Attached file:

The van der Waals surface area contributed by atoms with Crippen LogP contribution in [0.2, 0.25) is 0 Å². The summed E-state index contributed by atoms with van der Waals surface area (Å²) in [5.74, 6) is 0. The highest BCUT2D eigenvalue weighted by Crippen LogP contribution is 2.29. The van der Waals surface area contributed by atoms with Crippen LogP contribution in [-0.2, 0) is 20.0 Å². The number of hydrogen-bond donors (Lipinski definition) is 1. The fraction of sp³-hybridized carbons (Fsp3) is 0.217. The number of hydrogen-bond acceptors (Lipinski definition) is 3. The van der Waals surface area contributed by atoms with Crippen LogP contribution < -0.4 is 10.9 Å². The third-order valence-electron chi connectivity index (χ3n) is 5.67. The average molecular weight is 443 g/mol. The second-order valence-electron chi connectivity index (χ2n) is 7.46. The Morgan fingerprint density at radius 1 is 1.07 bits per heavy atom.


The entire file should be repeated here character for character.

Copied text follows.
The van der Waals surface area contributed by atoms with Crippen LogP contribution in [0.2, 0.25) is 0 Å². The summed E-state index contributed by atoms with van der Waals surface area (Å²) in [5.74, 6) is 0. The highest BCUT2D eigenvalue weighted by Crippen LogP contribution is 2.29. The van der Waals surface area contributed by atoms with Crippen LogP contribution in [-0.2, 0) is 20.0 Å². The number of hydrogen-bond donors (Lipinski definition) is 1. The fraction of sp³-hybridized carbons (Fsp3) is 0.217. The number of hydrogen-bond acceptors (Lipinski definition) is 3. The van der Waals surface area contributed by atoms with Crippen LogP contribution < -0.4 is 10.9 Å². The third-order valence-electron chi connectivity index (χ3n) is 5.67. The average molecular weight is 443 g/mol. The second-order valence-electron chi connectivity index (χ2n) is 7.46. The Morgan fingerprint density at radius 1 is 1.07 bits per heavy atom.